CURWOOD: And – tracking the spread of West Nile virus up in the treetops
FOLSOM-OKEEFE: What we’re doing here tonight is we’re counting robins as they come into a roost. We’re in a suburban backyard in Hamden, Connecticut. And we’re actually interested in the role of roosts in West Nile Virus transmission.
YOUNG: Those stories and more - this week on Living on Earth! So stick around.
YOUNG: From the Jennifer and Ted Stanley studios in Somerville, Massachusetts, this is Living on Earth. I’m Jeff Young.
CURWOOD: And I’m Steve Curwood.
The biggest blaze in the modern history of Los Angeles County may well yet set another record--the most Americans exposed at one time to the pollution generated by wildfire.
So, what does the addition of all that smoke into already smoggy LA mean for public health?
From Los Angeles Living on Earth’s Ingrid Lobet reports that it’s not just those people with respiratory problems who are at risk.
LOBET: Westerners are used to fire, and getting more used to it. But this most recent inferno, right on LA's north flank, impressed even the battle worn.
AVOL: This really has been a terrible catastrophe and it's SO widespread and the volume, the mass, the size of this… is just unbelievable.
LOBET: Dr. Ed Avol is a 40-year resident of the city. He's also an air pollution expert who teaches at USC medical school. Dr. Avol says smoke is filled with tiny particles. It's an especially intense form of air pollution.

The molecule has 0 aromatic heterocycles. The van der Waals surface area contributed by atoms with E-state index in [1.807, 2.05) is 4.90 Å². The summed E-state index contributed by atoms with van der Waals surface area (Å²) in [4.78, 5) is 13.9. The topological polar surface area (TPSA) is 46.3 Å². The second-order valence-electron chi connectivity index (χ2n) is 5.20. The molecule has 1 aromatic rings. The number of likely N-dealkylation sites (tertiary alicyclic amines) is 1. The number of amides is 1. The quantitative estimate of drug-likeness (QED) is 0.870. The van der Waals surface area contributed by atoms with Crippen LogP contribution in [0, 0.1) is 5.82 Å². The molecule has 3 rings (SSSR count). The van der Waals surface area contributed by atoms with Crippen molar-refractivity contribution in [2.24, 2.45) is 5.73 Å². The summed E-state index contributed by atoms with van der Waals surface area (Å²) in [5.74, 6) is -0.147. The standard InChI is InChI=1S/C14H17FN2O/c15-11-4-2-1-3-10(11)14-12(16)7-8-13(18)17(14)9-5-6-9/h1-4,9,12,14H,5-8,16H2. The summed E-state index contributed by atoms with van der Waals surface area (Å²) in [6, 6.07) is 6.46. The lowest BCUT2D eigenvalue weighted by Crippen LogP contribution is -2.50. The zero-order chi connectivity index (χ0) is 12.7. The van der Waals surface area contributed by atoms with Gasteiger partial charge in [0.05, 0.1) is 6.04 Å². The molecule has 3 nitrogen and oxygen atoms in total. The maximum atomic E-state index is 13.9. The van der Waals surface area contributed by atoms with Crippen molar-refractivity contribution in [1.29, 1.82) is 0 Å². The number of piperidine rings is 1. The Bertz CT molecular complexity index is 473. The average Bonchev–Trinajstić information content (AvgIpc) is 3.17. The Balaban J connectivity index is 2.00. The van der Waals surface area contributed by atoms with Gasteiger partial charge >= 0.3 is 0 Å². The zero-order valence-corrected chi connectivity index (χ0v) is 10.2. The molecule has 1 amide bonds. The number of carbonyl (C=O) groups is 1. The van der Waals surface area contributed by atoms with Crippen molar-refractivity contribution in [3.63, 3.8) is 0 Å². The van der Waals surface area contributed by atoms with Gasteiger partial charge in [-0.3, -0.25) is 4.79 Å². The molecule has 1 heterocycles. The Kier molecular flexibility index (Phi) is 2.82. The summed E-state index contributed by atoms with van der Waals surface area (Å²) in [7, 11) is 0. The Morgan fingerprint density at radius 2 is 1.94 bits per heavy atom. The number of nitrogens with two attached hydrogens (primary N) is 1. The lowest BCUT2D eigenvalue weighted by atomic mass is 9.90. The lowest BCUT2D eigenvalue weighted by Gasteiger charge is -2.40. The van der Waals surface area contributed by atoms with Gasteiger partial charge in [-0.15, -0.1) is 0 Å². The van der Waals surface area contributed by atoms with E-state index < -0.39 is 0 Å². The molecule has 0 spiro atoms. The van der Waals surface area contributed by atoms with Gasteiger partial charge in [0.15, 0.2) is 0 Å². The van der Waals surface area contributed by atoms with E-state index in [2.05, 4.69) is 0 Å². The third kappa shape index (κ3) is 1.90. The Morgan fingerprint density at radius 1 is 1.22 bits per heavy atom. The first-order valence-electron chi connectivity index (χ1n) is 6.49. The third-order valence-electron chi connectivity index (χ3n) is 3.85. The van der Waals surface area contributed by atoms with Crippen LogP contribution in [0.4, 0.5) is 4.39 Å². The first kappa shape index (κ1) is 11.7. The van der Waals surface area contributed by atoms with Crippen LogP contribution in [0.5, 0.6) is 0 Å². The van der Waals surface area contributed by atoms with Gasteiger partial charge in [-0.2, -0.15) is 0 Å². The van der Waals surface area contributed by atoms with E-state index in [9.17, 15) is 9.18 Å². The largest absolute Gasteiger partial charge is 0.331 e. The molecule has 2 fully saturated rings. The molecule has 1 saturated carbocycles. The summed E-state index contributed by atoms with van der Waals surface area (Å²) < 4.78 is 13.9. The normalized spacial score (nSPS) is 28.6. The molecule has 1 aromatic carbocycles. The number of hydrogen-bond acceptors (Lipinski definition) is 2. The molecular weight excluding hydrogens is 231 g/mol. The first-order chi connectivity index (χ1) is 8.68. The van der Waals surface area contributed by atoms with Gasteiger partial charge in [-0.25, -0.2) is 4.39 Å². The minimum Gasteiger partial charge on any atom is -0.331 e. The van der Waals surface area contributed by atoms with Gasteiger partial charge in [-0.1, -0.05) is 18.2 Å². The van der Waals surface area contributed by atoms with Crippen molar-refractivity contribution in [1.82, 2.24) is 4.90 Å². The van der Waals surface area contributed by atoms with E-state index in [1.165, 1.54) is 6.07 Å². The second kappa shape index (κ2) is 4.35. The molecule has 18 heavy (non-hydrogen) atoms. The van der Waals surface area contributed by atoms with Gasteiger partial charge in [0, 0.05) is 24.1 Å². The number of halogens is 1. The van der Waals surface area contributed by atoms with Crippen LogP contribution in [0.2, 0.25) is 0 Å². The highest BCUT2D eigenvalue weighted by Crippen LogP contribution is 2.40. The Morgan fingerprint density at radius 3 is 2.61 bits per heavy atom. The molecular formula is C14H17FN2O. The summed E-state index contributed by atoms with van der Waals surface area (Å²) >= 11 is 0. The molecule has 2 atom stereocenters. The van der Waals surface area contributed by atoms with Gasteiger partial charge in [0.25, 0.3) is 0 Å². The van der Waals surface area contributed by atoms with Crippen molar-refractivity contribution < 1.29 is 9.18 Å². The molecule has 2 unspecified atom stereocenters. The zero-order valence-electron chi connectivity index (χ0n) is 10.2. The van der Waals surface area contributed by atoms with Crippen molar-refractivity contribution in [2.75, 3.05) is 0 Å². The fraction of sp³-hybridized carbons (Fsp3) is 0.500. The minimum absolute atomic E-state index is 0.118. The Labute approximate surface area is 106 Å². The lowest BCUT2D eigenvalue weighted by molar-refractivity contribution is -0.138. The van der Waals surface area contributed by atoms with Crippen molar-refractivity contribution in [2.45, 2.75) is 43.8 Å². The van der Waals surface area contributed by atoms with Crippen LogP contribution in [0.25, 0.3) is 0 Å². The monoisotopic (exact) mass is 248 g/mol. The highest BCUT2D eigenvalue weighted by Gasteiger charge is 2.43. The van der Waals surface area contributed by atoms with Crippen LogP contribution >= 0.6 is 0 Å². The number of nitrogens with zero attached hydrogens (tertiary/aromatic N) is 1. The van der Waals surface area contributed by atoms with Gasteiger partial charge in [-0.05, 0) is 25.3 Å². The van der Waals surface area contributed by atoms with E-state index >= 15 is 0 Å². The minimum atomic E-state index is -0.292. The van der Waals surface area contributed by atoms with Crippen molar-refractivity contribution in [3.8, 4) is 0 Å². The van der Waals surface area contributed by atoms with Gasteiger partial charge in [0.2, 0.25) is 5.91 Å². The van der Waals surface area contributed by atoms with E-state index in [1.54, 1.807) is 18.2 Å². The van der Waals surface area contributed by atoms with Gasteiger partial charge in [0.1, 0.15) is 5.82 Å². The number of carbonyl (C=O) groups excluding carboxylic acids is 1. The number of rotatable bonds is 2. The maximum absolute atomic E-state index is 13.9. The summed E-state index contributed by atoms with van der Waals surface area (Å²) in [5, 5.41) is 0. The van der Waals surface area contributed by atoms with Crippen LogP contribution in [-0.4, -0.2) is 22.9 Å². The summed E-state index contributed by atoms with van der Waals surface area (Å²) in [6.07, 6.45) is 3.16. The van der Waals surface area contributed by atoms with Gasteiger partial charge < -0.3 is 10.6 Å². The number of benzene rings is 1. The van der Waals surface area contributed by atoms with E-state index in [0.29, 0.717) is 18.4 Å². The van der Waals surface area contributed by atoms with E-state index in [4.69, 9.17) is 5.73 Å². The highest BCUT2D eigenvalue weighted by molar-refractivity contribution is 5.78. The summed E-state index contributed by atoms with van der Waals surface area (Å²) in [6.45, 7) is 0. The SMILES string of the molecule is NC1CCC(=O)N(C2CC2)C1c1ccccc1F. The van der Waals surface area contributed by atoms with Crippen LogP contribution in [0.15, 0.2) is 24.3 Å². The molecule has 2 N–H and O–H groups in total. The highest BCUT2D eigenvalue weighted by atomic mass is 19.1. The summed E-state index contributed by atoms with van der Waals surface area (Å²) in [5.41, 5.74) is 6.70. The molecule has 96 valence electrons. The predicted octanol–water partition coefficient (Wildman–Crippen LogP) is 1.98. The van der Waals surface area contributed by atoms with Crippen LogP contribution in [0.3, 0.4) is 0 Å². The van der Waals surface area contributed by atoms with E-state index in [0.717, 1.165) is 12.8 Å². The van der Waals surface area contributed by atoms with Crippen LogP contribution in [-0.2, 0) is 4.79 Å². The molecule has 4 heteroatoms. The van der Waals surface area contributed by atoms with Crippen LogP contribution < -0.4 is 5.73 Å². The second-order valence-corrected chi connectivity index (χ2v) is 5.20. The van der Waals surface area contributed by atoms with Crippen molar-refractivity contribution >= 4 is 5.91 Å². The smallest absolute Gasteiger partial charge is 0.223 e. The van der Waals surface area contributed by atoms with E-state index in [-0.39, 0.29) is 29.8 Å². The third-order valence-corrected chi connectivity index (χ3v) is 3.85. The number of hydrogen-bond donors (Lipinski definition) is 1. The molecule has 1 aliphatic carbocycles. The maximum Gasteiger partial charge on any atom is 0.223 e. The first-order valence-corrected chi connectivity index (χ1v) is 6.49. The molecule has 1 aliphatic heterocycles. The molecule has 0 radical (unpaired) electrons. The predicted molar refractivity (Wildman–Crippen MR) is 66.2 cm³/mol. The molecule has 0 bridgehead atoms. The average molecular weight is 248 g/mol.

AVOL: Well, the levels have been pretty extraordinary. In some of the inland valleys and across the whole city you can see the smoke pervade everywhere. The levels are in some places 10 or even 20 times above the standards, so they really are quite dramatically high.
LOBET: Dr. Avol says many people mistakenly believe that it's those with asthma who suffer most from the fires.
AVOL: Asthmatics tend to sort of be more aware of their body, more aware of their response to their surroundings and tend to take personal protective behavior. And so where the asthmatic child might say 'I don't feel right, I'm not going to exercise as much today,' their healthy peer may run around and over expose themselves.